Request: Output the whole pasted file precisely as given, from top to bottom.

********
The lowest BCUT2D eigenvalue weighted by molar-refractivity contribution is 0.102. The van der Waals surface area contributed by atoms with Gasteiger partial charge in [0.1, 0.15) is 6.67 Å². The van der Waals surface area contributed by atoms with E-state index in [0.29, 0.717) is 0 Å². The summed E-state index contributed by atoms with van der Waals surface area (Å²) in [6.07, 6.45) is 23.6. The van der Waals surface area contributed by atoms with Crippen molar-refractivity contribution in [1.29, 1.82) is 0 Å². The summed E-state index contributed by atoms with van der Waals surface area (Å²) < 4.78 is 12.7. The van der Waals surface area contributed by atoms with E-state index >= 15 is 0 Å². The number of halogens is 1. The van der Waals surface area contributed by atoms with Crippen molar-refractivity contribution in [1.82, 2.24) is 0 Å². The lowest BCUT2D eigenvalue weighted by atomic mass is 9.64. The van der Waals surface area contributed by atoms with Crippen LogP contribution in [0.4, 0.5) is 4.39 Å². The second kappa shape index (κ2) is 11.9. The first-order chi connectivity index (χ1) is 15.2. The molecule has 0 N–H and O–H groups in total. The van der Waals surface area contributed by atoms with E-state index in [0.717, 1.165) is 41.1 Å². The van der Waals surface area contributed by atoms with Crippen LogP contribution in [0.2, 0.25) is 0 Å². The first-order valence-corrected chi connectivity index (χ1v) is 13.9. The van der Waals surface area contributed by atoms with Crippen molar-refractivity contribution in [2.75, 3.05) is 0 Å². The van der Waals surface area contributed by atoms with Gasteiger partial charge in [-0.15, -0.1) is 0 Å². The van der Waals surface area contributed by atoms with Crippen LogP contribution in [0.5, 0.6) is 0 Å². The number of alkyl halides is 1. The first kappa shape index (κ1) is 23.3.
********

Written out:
The lowest BCUT2D eigenvalue weighted by molar-refractivity contribution is 0.102. The van der Waals surface area contributed by atoms with Gasteiger partial charge in [0.1, 0.15) is 6.67 Å². The van der Waals surface area contributed by atoms with E-state index in [0.29, 0.717) is 0 Å². The summed E-state index contributed by atoms with van der Waals surface area (Å²) in [6.07, 6.45) is 23.6. The van der Waals surface area contributed by atoms with Crippen molar-refractivity contribution in [1.29, 1.82) is 0 Å². The summed E-state index contributed by atoms with van der Waals surface area (Å²) < 4.78 is 12.7. The van der Waals surface area contributed by atoms with E-state index >= 15 is 0 Å². The number of halogens is 1. The van der Waals surface area contributed by atoms with Crippen molar-refractivity contribution in [1.82, 2.24) is 0 Å². The lowest BCUT2D eigenvalue weighted by atomic mass is 9.64. The van der Waals surface area contributed by atoms with Crippen LogP contribution in [0.4, 0.5) is 4.39 Å². The second kappa shape index (κ2) is 11.9. The first-order chi connectivity index (χ1) is 15.2. The molecule has 0 N–H and O–H groups in total. The van der Waals surface area contributed by atoms with E-state index in [0.717, 1.165) is 41.1 Å². The van der Waals surface area contributed by atoms with Crippen LogP contribution in [0.2, 0.25) is 0 Å². The first-order valence-corrected chi connectivity index (χ1v) is 13.9. The van der Waals surface area contributed by atoms with Crippen molar-refractivity contribution in [2.75, 3.05) is 0 Å². The van der Waals surface area contributed by atoms with Gasteiger partial charge in [-0.15, -0.1) is 0 Å². The van der Waals surface area contributed by atoms with Crippen LogP contribution in [0.5, 0.6) is 0 Å². The number of alkyl halides is 1. The first kappa shape index (κ1) is 23.3.